Do the preparation task first. Then read the article and do the exercises to check your understanding.
In the UK 96 per cent of young people regularly use the internet to communicate, according to a survey of 24,000 British people aged from 9 to 11. A report shows that only 40 per cent of young people know that personal information shared online stays online forever. There are about 250 million tweets generated every day and around 800 million Facebook users – that means a lot of information is shared online. So are young people using the internet safely?
Private or public
Do you know how to change your privacy settings on social media? For example, you can click on the ‘flower’ icon or on ‘settings’ on Facebook to get to your privacy settings. Then you can decide who sees your posts and personal information: friends, friends of friends or everyone. Do you want everyone in the world to be able to see your email address or just friends?
The BBC Share Take Care campaign is all about helping everybody, from little kids to the over-55s, to make their online activity safer and protect themselves on the web. The campaign says adults and teenagers need to be more careful with personal information and images online. An online security expert from the BBC was given only the names and the home town of two pairs of mothers and daughters in the UK and then he searched online for information that they had shared in social media. One mother and daughter pair are keen Twitter users. They had frequent personal Twitter chats that they thought were private but were in fact public! Now they both know that Twitter has a private messaging function and their chats really are private. The other mother was very embarrassed when the security expert showed her a picture of her partner in his underpants! She had forgotten about posting the photograph and quickly removed it. The security expert also found lots of their personal details like dates of birth, addresses, maiden names, favourite football teams and popstars. Nothing embarrassing, but potentially useful information for a cyber criminal.
Be kind and stay safe
Everybody knows that we should be polite and kind to people in real life and online. Unfortunately sometimes this doesn’t always happen. Where can you report online abuse or unkind messages to yourself or your friends? Do you know how to report inappropriate content online? For example, if you see an inappropriate tweet on Twitter you can click on ‘more’ and then choose ‘Report tweet’. You can then block all further tweets from that user.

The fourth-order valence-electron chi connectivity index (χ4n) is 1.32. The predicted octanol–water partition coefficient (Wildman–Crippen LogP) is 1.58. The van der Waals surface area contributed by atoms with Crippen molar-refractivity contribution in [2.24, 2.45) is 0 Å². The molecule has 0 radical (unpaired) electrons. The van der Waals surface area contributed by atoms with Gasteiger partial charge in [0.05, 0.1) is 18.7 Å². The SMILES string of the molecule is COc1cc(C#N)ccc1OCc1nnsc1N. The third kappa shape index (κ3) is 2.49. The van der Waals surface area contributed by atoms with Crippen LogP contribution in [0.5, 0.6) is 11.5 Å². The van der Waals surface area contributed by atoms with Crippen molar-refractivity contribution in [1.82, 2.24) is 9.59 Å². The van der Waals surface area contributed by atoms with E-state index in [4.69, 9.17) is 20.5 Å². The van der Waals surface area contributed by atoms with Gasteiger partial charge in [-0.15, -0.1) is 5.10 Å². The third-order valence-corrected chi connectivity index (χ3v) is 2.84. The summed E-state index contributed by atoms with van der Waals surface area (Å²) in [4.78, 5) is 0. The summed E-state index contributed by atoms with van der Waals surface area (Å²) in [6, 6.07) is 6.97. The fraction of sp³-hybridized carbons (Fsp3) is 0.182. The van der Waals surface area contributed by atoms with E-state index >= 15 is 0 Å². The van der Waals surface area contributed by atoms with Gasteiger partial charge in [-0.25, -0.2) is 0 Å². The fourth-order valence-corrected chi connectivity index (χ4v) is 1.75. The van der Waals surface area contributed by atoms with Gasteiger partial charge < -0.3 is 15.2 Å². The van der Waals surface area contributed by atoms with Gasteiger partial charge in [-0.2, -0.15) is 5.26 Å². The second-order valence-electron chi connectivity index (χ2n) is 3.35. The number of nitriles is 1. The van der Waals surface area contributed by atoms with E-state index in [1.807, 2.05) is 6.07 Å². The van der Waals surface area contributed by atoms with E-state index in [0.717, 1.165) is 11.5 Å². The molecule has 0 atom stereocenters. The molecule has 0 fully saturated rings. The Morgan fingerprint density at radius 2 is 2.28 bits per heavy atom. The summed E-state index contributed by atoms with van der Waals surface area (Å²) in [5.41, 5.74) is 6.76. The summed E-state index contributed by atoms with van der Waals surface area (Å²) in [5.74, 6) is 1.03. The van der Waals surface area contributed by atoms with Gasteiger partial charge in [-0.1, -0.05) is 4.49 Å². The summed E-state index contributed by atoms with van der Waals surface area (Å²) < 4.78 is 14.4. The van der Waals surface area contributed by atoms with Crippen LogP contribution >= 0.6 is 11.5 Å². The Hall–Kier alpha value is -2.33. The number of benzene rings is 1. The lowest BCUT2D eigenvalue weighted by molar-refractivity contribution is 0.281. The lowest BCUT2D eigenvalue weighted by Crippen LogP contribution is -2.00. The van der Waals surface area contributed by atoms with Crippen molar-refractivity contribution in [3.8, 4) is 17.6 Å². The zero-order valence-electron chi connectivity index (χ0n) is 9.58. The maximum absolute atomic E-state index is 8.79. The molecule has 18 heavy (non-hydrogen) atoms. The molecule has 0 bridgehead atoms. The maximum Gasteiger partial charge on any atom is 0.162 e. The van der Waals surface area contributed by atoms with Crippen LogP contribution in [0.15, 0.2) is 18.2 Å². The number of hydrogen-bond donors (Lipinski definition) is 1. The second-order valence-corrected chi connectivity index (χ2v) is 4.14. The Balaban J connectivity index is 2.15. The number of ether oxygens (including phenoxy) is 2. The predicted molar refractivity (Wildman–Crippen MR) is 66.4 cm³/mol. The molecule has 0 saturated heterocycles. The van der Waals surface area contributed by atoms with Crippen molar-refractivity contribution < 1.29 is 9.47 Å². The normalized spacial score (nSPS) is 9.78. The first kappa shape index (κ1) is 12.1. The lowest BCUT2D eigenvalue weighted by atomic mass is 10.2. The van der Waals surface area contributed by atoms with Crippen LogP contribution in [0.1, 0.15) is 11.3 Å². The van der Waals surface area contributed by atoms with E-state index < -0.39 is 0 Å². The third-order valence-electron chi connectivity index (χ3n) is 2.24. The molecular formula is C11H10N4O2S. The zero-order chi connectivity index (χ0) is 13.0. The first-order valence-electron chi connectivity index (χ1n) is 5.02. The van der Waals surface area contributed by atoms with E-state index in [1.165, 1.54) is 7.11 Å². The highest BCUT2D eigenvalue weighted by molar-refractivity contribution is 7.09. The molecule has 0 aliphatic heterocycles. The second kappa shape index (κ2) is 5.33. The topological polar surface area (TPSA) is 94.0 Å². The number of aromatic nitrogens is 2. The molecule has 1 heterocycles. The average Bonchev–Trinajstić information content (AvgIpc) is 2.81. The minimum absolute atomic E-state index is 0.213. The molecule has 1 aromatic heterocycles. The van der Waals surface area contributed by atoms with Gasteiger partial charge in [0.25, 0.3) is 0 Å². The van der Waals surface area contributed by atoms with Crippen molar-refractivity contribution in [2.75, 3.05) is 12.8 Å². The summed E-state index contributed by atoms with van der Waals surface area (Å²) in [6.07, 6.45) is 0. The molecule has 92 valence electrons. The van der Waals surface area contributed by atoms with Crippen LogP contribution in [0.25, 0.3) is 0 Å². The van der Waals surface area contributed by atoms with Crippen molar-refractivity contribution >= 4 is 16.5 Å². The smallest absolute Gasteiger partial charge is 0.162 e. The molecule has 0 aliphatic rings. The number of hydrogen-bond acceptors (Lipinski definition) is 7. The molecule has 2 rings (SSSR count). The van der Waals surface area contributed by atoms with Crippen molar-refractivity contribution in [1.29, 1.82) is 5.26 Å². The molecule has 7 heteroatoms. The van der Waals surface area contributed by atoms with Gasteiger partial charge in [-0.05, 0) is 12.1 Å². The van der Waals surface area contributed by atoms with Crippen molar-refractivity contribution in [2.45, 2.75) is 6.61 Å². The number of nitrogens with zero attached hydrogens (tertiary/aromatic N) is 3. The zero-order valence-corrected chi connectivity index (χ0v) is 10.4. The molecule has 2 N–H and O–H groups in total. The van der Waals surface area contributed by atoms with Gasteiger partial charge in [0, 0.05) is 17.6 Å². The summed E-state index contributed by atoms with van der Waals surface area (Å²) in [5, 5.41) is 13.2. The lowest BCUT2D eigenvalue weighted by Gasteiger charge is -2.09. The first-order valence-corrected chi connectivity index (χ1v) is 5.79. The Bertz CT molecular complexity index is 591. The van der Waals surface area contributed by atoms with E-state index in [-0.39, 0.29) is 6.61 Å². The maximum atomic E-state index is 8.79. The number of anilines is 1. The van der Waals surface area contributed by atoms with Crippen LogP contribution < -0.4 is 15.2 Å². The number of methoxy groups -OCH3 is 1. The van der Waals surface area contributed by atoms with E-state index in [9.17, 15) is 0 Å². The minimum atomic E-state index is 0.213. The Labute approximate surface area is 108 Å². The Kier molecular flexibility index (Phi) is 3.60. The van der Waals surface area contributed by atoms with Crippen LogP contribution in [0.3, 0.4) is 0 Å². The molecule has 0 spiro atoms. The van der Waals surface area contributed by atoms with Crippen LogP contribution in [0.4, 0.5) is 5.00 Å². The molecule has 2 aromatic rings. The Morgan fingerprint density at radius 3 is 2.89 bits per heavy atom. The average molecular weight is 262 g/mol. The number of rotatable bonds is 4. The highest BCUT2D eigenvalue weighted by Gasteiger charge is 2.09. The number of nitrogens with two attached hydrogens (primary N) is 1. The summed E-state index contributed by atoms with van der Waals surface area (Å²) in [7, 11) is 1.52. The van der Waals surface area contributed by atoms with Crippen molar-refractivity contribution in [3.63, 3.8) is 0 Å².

Even well-liked celebrities can be targeted by cyberbullies. Tom Daley, the British Olympic diver, was abused online. His father died during the 2012 Olympic Games and Tom received some very cruel tweets about this.
Here are our top five tips for staying safe online:
- Be nice! Treat people online as you do in real life.
- Don’t post anything online that you wouldn’t want people in real life to see.
- Check your privacy and security settings on social media sites and keep them as private as possible. Make sure you know exactly who can see your posts.
- Don’t ever post personal information like your home address, your email or your phone number.
- If you see something online that worries or upsets you, tell an adult about it straight away.
Safer Internet Day
Safer Internet Day, or SID for short, tries to help people to use the internet correctly. SID started in 2004 and is organised in February every year in 74 countries around the world to promote safe and responsible use of online technology and mobile phones. Each year there is a different topic such as cyberbullying or social networking. The focus for SID’s next campaign is ‘Let’s create a better internet together’. SID organisers want children and young people, parents and carers, teachers and educators, as well as industry and politicians to work together to build a better internet for all of us, but particularly for children and young people.
There are special lessons prepared for schoolchildren on Safer Internet Day in Britain. The UK Safer Internet Centre will be working with schools in the UK to encourage young people to help other people stay safe. You can find out about SID on this website: http://www.saferinternet.org.uk/
Worksheets and downloads
How do you make sure you stay safe online?